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Expectant mothers may not have optimal eating habits, according to new research conducted at the University of Turku. A study by specialist researcher Ella Koivuniemi found that a poor diet during pregnancy can increase the fetus’s susceptibility to diseases like cardiovascular issues later in life. Koivuniemi recommends pregnant women consume at least five servings of plant-based foods daily, but only half of the women in the study met this recommendation. Additionally, a third of the women did not eat vegetables daily.

It is crucial for expectant mothers to obtain enough nutrients to support the growth and development of the fetus and their own tissues and placenta. Vegetables, fruits, and berries are rich in fibers, vitamins, minerals, and folic acid, which is essential for preventing birth defects. While taking a folic acid supplement is recommended, Koivuniemi highlights the importance of obtaining nutrients from food as well. A severe lack of folic acid in the fetus can lead to neural tube closure disorders, which are rare in Finland but carry significant risks.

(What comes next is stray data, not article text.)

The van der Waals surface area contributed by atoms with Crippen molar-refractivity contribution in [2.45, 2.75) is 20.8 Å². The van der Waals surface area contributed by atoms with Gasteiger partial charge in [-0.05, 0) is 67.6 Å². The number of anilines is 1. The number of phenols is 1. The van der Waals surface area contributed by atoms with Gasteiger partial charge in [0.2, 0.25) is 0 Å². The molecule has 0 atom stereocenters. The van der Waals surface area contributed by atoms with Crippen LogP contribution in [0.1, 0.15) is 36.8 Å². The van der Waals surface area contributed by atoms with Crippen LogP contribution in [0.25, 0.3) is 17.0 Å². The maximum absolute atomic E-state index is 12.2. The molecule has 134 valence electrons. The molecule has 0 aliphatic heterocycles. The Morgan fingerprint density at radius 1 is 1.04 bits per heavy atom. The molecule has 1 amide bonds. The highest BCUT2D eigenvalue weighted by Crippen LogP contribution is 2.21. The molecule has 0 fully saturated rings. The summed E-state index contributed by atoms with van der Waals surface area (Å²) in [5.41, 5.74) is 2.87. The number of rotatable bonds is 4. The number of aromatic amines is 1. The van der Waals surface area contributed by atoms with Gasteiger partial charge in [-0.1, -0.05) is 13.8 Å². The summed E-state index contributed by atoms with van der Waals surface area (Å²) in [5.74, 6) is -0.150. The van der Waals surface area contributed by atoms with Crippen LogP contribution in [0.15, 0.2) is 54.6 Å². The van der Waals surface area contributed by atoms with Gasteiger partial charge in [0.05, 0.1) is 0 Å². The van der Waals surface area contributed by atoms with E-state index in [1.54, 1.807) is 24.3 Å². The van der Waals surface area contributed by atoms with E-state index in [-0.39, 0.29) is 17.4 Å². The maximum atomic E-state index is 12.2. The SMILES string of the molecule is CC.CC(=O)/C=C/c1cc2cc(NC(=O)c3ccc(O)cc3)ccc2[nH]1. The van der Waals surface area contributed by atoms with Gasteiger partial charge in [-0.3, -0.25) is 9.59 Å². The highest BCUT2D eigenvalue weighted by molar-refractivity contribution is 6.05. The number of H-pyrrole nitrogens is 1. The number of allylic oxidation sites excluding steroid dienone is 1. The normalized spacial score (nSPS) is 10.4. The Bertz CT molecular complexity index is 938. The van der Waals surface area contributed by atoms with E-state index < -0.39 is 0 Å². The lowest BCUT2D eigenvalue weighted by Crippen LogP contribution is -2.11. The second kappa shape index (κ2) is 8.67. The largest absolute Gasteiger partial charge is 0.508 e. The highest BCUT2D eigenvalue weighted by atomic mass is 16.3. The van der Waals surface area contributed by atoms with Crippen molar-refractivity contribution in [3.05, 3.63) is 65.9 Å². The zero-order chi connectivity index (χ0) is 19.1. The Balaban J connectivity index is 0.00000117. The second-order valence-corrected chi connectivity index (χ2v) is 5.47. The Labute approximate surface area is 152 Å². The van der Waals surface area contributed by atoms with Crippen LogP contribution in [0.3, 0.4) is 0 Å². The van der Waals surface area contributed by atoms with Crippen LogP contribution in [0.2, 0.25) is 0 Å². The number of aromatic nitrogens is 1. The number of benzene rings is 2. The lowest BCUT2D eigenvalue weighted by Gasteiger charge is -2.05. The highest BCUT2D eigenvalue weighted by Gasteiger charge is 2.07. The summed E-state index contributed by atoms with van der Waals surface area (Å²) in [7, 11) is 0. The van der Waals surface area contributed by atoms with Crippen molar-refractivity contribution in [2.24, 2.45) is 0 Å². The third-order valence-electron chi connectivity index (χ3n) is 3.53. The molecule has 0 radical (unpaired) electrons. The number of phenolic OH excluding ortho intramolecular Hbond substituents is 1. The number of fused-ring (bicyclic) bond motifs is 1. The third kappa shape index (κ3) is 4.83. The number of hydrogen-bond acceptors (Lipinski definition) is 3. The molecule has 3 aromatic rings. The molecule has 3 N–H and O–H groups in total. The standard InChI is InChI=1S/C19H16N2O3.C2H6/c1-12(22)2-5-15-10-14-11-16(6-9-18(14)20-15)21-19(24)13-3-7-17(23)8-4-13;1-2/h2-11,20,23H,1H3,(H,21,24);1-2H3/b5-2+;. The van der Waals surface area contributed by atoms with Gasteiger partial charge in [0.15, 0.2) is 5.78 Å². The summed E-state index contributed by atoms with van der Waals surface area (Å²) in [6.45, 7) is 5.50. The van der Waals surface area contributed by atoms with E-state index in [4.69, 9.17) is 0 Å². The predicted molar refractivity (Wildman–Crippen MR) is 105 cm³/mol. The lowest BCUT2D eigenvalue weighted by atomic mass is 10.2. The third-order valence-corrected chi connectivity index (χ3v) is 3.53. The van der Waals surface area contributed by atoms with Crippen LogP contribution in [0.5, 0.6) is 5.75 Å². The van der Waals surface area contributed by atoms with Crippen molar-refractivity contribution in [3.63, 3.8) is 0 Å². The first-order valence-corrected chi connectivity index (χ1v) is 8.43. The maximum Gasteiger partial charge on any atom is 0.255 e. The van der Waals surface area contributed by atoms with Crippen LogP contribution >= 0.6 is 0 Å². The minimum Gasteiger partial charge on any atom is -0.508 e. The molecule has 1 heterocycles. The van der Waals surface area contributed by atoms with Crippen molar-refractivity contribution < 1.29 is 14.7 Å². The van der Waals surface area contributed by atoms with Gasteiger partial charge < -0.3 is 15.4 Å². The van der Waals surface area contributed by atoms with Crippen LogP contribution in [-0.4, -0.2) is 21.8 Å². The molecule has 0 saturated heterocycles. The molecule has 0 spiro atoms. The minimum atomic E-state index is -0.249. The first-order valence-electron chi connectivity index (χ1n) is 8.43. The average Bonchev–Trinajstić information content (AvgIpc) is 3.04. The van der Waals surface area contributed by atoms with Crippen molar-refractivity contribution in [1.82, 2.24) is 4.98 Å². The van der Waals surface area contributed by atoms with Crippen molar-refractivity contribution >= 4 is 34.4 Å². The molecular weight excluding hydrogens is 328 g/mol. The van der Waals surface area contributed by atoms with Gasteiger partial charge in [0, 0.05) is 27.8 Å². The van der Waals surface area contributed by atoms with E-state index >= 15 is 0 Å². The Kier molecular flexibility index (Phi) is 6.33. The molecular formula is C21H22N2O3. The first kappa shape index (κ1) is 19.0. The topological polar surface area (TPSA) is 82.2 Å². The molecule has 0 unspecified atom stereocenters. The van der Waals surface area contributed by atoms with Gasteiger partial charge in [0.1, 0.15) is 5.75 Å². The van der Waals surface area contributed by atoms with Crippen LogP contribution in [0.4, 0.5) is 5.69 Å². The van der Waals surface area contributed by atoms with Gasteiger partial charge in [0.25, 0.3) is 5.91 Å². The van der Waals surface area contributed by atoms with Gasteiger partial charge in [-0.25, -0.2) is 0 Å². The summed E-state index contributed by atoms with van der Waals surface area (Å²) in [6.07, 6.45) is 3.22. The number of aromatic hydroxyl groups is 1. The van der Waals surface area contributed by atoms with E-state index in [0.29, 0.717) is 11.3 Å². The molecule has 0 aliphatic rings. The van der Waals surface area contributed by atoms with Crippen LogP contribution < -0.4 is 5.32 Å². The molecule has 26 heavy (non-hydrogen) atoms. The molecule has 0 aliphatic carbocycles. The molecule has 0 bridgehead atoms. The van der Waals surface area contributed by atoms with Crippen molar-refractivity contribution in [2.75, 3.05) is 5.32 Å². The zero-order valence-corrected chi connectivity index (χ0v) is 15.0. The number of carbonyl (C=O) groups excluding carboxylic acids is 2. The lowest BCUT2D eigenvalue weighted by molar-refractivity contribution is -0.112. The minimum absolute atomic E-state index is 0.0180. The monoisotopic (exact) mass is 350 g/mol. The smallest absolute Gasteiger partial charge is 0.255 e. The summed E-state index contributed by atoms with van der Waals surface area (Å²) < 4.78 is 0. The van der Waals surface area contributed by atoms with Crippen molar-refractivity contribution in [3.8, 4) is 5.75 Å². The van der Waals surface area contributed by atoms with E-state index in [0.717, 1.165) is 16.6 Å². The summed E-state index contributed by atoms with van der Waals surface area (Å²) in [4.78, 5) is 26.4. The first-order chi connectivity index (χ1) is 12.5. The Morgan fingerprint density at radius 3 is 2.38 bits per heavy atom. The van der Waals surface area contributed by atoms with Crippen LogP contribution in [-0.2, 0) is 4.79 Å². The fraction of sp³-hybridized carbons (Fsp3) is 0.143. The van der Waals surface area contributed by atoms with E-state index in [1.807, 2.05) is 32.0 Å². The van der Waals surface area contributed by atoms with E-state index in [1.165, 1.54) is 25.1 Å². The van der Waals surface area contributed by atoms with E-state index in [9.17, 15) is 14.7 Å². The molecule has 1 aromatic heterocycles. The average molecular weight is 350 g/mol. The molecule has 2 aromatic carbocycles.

Fetal programming can impact children’s health later in life through their mother’s obesity and poor diet. The mother’s metabolism can affect her child’s metabolism during pregnancy, increasing their risk of diseases like type 2 diabetes. Epigenetics plays a role in this phenomenon; evidence suggests that the fetus’s metabolism may adapt to store fat efficiently during times of need, leading to future health challenges. Research on epigenetics in humans is ongoing and complex; however, evidence from cross-generational population studies supports its role in human health.

Koivuniemi also examined eating habits among children under school age as part of her research. Most children did not consume enough vegetables and fruits; only one percent met the recommended five servings per day. Quality diets were assessed based on calorie intake; just 14 percent ate well while most had moderate to poor diets due to factors such as busy lifestyles, fatigue, and lack of support.

In conclusion, Koivuniemi’s research highlights that expectant mothers should prioritize a balanced diet rich in nutrients such as fruits, vegetables

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